Three parts are also provided to allow the PaK 35/36 to be mounted on the Tamiya 1/35 SdKfz 251 half-track.
The other sprue contains parts for the four crew-members; the PaK 35/36 was generally served by a crew of three – commander, gunner and loader, but the kit also contains a fourth soldier, dragging up an additional ammunition box.
Detail on the figures looks sort of OK, but not nearly as sharp as you will see on modern 1/35 figures. The uniforms look reasonable for the early part of the war but things like hands are not particularly well done (the gunner notably seems to have a bunch of bananas attached to each wrist) and the faces are devoid of expression. It is difficult to tell if the poses are good until I actually start construction.
Would You Want One?
In terms of accuracy, what you get in the box isn’t bad and the addition of things like the ammunition boxes and Stielgranate 41 are nice touches. However, the supplied 3.7cm ammunition does not look particularly convincing and the shell that the loader is holding in his hand looks notably smaller than the others.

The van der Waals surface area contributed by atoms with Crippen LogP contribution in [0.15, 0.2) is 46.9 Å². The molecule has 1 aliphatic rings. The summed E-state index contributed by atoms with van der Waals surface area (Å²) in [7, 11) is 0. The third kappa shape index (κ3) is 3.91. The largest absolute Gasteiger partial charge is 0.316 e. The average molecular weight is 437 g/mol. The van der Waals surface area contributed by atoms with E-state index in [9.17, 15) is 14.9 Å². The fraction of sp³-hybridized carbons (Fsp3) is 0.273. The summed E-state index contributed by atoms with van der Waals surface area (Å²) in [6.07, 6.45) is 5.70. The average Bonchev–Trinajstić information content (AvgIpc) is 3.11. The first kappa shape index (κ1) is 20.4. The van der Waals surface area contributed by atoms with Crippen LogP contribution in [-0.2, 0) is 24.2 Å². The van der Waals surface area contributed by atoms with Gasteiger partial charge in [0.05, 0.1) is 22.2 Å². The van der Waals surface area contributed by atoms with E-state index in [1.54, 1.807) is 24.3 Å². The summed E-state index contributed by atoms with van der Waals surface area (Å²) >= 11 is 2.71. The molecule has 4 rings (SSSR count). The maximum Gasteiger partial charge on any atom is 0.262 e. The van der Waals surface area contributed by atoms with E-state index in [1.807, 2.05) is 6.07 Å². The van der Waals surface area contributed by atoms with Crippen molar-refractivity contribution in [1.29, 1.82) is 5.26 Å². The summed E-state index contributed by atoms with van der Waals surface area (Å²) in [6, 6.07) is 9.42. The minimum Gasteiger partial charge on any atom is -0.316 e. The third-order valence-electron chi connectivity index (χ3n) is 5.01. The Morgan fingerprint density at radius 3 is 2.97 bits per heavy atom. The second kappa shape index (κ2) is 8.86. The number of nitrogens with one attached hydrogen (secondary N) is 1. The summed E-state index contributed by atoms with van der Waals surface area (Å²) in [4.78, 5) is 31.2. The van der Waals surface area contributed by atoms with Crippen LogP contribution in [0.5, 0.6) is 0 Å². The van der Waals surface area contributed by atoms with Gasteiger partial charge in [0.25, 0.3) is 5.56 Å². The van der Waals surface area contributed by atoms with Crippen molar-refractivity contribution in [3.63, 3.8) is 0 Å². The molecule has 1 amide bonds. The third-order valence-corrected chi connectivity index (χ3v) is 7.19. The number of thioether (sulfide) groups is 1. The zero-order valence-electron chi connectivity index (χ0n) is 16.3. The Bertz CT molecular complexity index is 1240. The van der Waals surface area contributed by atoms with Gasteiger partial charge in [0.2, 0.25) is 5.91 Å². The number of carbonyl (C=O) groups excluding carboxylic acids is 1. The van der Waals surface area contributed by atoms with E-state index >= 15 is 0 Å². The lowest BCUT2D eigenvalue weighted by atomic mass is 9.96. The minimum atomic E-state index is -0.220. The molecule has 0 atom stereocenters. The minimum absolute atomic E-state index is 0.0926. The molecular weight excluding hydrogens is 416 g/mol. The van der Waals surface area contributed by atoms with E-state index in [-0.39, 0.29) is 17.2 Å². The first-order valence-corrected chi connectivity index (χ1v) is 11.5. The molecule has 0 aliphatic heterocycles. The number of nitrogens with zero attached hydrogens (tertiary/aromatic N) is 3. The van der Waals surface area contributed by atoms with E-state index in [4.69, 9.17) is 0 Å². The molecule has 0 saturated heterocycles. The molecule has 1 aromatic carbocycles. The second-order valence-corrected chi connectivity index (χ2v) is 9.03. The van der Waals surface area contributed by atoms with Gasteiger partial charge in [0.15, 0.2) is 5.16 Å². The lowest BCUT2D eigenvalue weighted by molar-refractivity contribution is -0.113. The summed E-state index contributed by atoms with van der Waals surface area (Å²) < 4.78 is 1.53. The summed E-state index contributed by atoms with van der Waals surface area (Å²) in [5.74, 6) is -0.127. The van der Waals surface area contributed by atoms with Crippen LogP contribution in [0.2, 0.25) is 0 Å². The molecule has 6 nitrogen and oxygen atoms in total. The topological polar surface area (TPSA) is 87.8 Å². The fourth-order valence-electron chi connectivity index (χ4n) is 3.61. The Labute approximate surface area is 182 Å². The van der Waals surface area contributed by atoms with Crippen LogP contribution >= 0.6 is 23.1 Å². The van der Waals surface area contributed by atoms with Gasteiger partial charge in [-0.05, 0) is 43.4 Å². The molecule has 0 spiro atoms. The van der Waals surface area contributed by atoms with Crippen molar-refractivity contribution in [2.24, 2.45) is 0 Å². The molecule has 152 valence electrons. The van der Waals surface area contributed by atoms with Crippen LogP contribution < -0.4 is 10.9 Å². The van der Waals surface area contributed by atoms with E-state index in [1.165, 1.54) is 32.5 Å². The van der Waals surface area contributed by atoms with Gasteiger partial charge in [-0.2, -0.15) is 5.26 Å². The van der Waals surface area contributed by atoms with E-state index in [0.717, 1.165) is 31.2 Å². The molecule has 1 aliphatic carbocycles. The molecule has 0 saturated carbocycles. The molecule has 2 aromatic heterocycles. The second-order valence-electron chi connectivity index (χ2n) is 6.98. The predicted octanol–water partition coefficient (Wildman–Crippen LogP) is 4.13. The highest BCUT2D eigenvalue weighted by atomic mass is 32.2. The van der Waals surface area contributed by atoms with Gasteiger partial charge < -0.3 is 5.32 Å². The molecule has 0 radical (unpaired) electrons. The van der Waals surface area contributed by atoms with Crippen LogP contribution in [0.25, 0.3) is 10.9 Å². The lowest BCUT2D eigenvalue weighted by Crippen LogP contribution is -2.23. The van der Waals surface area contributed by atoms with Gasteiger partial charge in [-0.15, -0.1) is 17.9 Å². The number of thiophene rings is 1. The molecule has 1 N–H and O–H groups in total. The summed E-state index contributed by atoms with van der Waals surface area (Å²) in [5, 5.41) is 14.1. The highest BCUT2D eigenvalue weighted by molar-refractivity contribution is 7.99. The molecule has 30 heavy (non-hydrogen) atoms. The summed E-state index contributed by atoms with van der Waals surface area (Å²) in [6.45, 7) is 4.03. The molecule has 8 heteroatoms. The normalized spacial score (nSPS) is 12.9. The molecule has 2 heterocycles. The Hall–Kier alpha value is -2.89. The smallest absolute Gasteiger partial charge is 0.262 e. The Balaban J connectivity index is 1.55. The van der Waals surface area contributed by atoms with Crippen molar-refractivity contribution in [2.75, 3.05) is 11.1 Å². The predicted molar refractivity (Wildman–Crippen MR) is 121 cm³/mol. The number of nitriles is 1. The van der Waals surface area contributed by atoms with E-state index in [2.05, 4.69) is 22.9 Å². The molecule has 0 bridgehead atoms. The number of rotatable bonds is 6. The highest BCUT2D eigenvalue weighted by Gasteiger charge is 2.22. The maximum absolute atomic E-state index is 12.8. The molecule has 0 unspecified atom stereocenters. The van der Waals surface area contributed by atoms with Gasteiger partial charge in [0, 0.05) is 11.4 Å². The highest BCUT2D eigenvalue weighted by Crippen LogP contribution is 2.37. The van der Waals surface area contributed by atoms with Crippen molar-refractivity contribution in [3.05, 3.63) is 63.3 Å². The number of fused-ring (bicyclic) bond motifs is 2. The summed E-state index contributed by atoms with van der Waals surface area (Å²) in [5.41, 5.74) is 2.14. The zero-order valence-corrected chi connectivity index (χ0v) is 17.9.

I simply don’t know enough about the PaK 35/36 to know if the parts modelled are accurate. Looking at photographs, the gun shield, wheels and towing/stabilising legs look reasonable but other parts seem to have been simplified or even left out entirely.
Overall, there is nothing here that makes me wince. The gun itself looks fairly simple to construct but I’m more than a little nervous about my ability to paint the figures effectively and I suppose that I will really have to think about constructing some sort of diorama base to display the gun and crew. Overall I’m looking forward to building this and, if it all goes wrong, at little more than the price of a couple of beers, I won’t have lost much.